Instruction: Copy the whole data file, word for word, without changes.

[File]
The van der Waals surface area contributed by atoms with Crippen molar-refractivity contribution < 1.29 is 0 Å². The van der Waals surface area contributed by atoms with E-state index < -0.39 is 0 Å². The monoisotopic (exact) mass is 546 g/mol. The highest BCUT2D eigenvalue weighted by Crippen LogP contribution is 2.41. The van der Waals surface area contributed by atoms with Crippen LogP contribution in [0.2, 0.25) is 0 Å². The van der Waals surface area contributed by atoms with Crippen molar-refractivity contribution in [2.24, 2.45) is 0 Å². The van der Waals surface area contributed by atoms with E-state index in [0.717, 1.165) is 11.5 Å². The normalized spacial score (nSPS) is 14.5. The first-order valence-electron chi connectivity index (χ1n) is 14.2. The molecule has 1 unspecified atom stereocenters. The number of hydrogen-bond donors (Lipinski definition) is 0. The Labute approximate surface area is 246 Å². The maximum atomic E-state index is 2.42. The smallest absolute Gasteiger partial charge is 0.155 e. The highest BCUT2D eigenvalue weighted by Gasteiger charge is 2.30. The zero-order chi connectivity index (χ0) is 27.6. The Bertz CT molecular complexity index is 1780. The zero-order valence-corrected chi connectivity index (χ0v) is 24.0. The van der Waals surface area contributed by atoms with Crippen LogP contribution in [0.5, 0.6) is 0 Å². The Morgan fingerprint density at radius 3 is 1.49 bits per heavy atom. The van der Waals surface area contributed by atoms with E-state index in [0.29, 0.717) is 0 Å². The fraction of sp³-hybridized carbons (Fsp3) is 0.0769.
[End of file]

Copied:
The van der Waals surface area contributed by atoms with Crippen molar-refractivity contribution < 1.29 is 0 Å². The van der Waals surface area contributed by atoms with E-state index < -0.39 is 0 Å². The monoisotopic (exact) mass is 546 g/mol. The highest BCUT2D eigenvalue weighted by Crippen LogP contribution is 2.41. The van der Waals surface area contributed by atoms with Crippen LogP contribution in [0.2, 0.25) is 0 Å². The van der Waals surface area contributed by atoms with Crippen molar-refractivity contribution in [2.24, 2.45) is 0 Å². The van der Waals surface area contributed by atoms with E-state index in [0.717, 1.165) is 11.5 Å². The normalized spacial score (nSPS) is 14.5. The first-order valence-electron chi connectivity index (χ1n) is 14.2. The molecule has 1 unspecified atom stereocenters. The number of hydrogen-bond donors (Lipinski definition) is 0. The Labute approximate surface area is 246 Å². The maximum atomic E-state index is 2.42. The smallest absolute Gasteiger partial charge is 0.155 e. The highest BCUT2D eigenvalue weighted by Gasteiger charge is 2.30. The zero-order chi connectivity index (χ0) is 27.6. The Bertz CT molecular complexity index is 1780. The zero-order valence-corrected chi connectivity index (χ0v) is 24.0. The van der Waals surface area contributed by atoms with Crippen LogP contribution in [0.5, 0.6) is 0 Å². The Morgan fingerprint density at radius 3 is 1.49 bits per heavy atom. The van der Waals surface area contributed by atoms with E-state index in [0.29, 0.717) is 0 Å². The fraction of sp³-hybridized carbons (Fsp3) is 0.0769.